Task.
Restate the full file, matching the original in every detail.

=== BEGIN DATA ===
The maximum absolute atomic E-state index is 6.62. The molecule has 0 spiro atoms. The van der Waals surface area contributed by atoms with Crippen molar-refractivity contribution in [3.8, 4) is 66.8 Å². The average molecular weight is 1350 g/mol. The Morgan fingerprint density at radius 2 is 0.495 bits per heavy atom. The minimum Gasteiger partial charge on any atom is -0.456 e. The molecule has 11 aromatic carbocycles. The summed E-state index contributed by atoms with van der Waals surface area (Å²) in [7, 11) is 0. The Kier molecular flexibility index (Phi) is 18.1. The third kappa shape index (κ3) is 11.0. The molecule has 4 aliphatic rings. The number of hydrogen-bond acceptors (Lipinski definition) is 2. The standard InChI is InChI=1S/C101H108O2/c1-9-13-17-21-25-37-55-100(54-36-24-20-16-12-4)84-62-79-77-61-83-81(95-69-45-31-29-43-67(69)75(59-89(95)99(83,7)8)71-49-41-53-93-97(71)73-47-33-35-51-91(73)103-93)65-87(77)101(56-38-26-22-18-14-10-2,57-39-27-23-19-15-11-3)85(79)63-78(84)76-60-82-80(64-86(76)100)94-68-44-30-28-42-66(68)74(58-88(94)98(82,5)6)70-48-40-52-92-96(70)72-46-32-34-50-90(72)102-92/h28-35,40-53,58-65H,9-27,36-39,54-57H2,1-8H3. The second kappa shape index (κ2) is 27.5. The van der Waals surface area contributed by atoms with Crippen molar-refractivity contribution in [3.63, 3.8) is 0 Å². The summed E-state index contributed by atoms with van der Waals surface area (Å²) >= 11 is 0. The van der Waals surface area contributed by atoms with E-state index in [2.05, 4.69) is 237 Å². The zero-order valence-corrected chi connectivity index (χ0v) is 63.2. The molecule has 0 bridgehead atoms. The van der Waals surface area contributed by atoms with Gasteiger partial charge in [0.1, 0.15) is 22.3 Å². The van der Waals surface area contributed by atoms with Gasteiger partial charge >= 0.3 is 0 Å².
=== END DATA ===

The maximum absolute atomic E-state index is 6.62. The molecule has 0 spiro atoms. The van der Waals surface area contributed by atoms with Crippen molar-refractivity contribution in [3.8, 4) is 66.8 Å². The average molecular weight is 1350 g/mol. The Morgan fingerprint density at radius 2 is 0.495 bits per heavy atom. The minimum Gasteiger partial charge on any atom is -0.456 e. The molecule has 11 aromatic carbocycles. The summed E-state index contributed by atoms with van der Waals surface area (Å²) in [7, 11) is 0. The Kier molecular flexibility index (Phi) is 18.1. The third kappa shape index (κ3) is 11.0. The molecule has 4 aliphatic rings. The number of hydrogen-bond acceptors (Lipinski definition) is 2. The standard InChI is InChI=1S/C101H108O2/c1-9-13-17-21-25-37-55-100(54-36-24-20-16-12-4)84-62-79-77-61-83-81(95-69-45-31-29-43-67(69)75(59-89(95)99(83,7)8)71-49-41-53-93-97(71)73-47-33-35-51-91(73)103-93)65-87(77)101(56-38-26-22-18-14-10-2,57-39-27-23-19-15-11-3)85(79)63-78(84)76-60-82-80(64-86(76)100)94-68-44-30-28-42-66(68)74(58-88(94)98(82,5)6)70-48-40-52-92-96(70)72-46-32-34-50-90(72)102-92/h28-35,40-53,58-65H,9-27,36-39,54-57H2,1-8H3. The second kappa shape index (κ2) is 27.5. The van der Waals surface area contributed by atoms with Crippen molar-refractivity contribution in [3.63, 3.8) is 0 Å². The summed E-state index contributed by atoms with van der Waals surface area (Å²) >= 11 is 0. The van der Waals surface area contributed by atoms with E-state index in [2.05, 4.69) is 237 Å². The zero-order valence-corrected chi connectivity index (χ0v) is 63.2. The molecule has 0 bridgehead atoms. The van der Waals surface area contributed by atoms with Gasteiger partial charge in [0.1, 0.15) is 22.3 Å². The van der Waals surface area contributed by atoms with Gasteiger partial charge >= 0.3 is 0 Å².